What’s wrong with this?  The image is so far removed from the reality that it puts serious doubts in the visitor’s mind.  As in “do they think I’m stupid?”, “what planet are they on?”, and “can I trust these people?”.

Positively nauseating

Then there are those shots of the same creepy clone-like characters in business situations being mindlessly positive – I think the attitude portrayed by these shots is a turn-off.  We’re talking happy-clappy people applauding a presentation, high fiving each other around a laptop, jumping for joy or gazing adoringly at a colleague who has just written the word “vision” on a whiteboard.  My favourite is a shot of a businessman crowdsurfing on the outstretched hands of his colleagues.  Personally I don’t meet people in the world of business who behave like that – but maybe I’m going to the wrong companies?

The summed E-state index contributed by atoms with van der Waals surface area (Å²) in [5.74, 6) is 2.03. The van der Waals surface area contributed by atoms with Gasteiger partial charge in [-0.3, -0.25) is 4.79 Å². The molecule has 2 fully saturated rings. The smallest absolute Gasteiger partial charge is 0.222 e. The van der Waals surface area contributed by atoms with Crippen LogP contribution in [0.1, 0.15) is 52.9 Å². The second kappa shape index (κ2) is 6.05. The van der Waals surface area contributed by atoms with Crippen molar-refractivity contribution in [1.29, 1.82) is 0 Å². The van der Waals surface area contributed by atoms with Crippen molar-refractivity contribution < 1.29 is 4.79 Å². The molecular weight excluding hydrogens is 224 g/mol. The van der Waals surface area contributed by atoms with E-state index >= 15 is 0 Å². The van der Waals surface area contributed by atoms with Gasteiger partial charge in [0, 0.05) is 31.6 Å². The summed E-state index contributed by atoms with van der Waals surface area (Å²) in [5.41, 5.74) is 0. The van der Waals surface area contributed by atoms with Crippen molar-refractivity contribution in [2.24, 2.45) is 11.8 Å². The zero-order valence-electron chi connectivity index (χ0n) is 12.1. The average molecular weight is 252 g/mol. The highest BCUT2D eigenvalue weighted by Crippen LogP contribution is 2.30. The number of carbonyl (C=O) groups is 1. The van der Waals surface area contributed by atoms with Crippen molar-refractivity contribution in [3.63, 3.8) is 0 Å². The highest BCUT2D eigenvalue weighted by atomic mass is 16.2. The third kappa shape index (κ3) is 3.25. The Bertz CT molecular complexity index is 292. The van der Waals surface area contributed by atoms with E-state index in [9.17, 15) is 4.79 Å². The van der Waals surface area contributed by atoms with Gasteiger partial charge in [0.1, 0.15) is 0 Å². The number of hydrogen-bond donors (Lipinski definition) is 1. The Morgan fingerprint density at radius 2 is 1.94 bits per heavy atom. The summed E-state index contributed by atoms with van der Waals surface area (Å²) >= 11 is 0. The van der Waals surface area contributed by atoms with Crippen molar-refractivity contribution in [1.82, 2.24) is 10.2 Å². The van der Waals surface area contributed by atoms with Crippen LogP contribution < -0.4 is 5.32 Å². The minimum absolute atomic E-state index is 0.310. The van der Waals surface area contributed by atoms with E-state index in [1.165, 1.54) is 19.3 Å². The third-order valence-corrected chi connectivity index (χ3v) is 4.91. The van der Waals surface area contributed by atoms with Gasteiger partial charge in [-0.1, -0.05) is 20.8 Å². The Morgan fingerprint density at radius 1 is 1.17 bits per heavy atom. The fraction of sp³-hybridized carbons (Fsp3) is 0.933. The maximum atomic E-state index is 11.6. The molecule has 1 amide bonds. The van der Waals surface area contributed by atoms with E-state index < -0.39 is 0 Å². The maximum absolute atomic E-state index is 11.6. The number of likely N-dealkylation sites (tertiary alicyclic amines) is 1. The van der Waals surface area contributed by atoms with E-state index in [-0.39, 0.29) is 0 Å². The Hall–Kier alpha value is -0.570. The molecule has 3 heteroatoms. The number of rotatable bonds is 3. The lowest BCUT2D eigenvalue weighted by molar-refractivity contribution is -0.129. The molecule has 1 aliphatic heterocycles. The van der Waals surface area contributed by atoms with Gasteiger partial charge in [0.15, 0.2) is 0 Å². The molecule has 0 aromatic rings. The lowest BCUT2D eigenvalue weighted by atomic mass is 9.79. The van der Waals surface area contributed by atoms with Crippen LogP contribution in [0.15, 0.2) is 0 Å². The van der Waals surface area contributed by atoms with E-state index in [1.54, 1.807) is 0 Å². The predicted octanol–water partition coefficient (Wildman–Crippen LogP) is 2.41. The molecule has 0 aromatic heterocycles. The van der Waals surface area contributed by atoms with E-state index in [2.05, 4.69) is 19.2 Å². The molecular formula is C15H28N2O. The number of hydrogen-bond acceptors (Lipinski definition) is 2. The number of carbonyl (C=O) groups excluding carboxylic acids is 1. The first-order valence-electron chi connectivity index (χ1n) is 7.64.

Would I like my accountant, my solicitor, my IT guy, my vehicle procurement chap, my HR consultants, and all the others I look to for help and advice, to be like that?  No.  They’d drive me crazy.  I want advice from characters who operate in the real world, not la-la land.  I find it reassuring to deal with experienced individuals who understand business is a bit of a struggle, not some kind of joy ride.

Complete bollocks